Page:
Speaking of switching, selling your boss on making this transition won’t be easy, and you more than likely won’t succeed on the first attempt. So, in addition to doing your homework—and continuing to refine your sales pitch—you’ll want to get inside your boss’s head, anticipate the questions that he or she will raise, and prepare answers in advance. You know the benefits the new system offers, so it’s your job to position them in a way that truly speaks to your practice’s decision-maker. Sure, it’ll take some time and effort for everyone to get up to speed on a new platform, but if you’re turning to a trusted provider who’s selling you a top-notch platform, the learning curve will be completely manageable—and totally worth it.
6. Realize that timing is everything.
As someone looking to create positive momentum within your practice, you should also know when change isn’t feasible (i.e., when your practice is suffering from budgetary issues or slowing revenue streams). And while you may believe a new software solution can help therapists document and bill faster—which ultimately has a positive impact on bottom lines—the proof better be in the pudding. Approach these discussions carefully, and know that it might not be the right time for your practice to dole out money for a new software solution; after all, your boss may have his or her eye on saving money or budgeting for another big purchase. But, don’t give up for good. While selling your boss may not be in the cards right now, you should definitely circle back when the timing is more appropriate.
7. Remain positive and confident.
Don’t take objections or pushback personally; after all, your boss has to be sure that adopting a new software platform will provide real value to patients and therapists alike. Plus, he or she may report to someone else higher up the food chain. But, that doesn’t mean you should throw in the proverbial towel. Instead, we encourage so-called software champions to stay positive and confident no matter what challenges pop up along the way. After all, you’re selling your clinic on a new software system that you and your colleagues will use every day—no pressure, right?—and you’ve done a boatload of research to back up your pitch. If you’re still not getting the results you want, it might not hurt to take another dive into the software provider’s website to see if there’s any additional ammo you can use to strengthen your argument—and foster the buy-in you need to move forward.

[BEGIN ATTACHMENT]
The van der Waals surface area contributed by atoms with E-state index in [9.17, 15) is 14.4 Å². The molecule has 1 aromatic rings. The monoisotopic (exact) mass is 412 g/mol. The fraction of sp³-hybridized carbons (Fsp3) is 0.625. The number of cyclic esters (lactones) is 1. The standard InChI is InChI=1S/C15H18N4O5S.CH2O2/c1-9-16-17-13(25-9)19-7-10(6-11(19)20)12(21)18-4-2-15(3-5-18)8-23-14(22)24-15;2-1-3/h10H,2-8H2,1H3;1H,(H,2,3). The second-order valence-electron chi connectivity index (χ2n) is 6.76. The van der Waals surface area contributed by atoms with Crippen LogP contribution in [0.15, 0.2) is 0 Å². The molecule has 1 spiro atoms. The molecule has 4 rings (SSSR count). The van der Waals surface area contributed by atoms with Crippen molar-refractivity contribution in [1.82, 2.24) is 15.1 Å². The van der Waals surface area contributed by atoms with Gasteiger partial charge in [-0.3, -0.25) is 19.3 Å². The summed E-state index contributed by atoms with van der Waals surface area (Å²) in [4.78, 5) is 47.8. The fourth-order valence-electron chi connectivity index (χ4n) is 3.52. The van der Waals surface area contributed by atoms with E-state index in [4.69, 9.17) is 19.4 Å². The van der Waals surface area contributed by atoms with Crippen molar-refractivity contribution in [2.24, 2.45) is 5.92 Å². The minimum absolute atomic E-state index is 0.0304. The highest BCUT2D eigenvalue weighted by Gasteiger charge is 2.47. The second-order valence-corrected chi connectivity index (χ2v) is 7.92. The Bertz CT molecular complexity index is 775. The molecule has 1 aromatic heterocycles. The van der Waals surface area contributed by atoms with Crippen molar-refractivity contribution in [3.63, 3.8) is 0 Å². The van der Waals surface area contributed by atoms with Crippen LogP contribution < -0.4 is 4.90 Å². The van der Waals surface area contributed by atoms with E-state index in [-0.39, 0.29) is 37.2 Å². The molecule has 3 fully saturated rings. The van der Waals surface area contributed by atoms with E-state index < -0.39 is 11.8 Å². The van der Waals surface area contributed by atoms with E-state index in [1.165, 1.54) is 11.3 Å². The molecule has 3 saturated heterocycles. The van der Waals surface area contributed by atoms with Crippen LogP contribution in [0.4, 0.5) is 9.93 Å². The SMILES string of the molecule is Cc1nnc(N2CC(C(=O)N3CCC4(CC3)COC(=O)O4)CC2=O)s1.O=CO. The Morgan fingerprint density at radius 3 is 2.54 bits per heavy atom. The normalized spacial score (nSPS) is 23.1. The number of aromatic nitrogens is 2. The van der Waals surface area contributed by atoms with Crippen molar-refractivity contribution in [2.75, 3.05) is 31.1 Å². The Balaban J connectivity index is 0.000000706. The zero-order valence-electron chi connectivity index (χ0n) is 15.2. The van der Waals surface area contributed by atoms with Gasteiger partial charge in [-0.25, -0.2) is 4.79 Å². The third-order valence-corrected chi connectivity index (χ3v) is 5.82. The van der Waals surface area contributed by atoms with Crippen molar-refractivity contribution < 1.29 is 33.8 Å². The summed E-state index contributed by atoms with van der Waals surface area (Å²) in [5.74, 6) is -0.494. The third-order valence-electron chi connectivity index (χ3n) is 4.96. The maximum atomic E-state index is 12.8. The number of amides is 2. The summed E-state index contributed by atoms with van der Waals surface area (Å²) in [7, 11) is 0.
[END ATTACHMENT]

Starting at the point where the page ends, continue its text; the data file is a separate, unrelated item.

8. Create a sense of urgency.
While you never want to rush an important—and potentially expensive—business decision, you also don’t want to dawdle or overthink the situation. So, what should you do? As the kids say, explain to your boss how therapists, clerical staff, and administrators alike may experience a serious case of FOMO—it’s actually a scientifically-proven phenomenon—if you don’t adopt a new software solution, pronto. As this resource points out, “Look at organizations...that are using your idea. It does not mean that implementing your idea will be for sure successful in your own company, but it is reassuring for the decision-maker.” Indeed, reminding key decision-makers that inaction could mean falling behind the competition could be enough to convince your boss to take action.
If you’ve ever pitched an idea to your boss, you know the business world moves at a snail’s pace and that decisions don’t happen overnight. Plus, change is difficult, so you may have to circle back to your proposal several times to gain the attention—and trust—of your boss. But, all your hard work certainly won’t be for naught. By detailing your clinic’s current problems, outlining your vision, and communicating the advantages of making a change, you’ll build a strong case for adopting a new software solution that’ll benefit your practice in the long term. Looking for more tips on how to get your practice on board with the right software? Check out this guide.